Interpretations of Probability | SEP


The Democrats will probably win the next election.’

‘The coin is just as likely to land heads as tails.’

‘There’s a 30% chance of rain tomorrow.’

‘The probability that a radium atom decays in one year is roughly 0.0004.’

One regularly reads and hears probabilistic claims like these. But what do they mean? This may be understood as a metaphysical question about what kinds of things are probabilities, or more generally as a question about what makes probability statements true or false. At a first pass, various interpretations of probability answer this question, one way or another.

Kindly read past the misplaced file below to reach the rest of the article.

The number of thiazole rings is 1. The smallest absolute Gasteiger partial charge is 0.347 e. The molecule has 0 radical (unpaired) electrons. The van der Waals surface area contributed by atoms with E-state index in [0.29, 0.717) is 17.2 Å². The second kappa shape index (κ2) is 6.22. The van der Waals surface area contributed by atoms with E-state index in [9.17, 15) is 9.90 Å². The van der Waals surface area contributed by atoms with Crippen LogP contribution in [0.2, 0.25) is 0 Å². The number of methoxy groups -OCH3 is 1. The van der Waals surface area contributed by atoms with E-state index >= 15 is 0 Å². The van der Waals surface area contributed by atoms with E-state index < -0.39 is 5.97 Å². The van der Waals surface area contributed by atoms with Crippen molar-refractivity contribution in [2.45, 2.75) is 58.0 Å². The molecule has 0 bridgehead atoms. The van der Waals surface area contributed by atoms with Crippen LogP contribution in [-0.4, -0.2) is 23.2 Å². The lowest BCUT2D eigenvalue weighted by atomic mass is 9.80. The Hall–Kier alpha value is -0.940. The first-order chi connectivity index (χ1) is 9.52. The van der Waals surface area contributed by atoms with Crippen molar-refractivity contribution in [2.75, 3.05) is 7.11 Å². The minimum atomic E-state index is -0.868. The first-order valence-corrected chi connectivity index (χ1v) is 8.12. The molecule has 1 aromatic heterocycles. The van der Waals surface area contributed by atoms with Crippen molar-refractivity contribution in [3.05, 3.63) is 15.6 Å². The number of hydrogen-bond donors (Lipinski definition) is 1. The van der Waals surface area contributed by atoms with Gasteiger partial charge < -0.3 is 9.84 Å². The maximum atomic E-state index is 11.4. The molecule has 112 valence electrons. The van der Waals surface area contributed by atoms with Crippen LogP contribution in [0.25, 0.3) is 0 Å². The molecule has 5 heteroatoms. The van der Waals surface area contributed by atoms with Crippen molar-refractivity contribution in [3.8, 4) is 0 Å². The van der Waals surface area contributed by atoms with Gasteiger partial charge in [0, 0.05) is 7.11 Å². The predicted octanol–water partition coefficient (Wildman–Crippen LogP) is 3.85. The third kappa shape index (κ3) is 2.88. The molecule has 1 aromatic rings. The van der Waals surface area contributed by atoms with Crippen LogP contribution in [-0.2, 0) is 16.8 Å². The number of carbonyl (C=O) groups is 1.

However, there is also a stricter usage: an ‘interpretation’ of a formal theory provides meanings for its primitive symbols or terms, with an eye to turning its axioms and theorems into true statements about some subject. In the case of probability, Kolmogorov’s axiomatization (which we will see shortly) is the usual formal theory, and the so-called ‘interpretations of probability’ usually interpret it. That axiomatization introduces a function ‘PP’ that has certain formal properties. We may then ask ‘What is PP?’. Several of the views that we will discuss also answer this question, one way or another.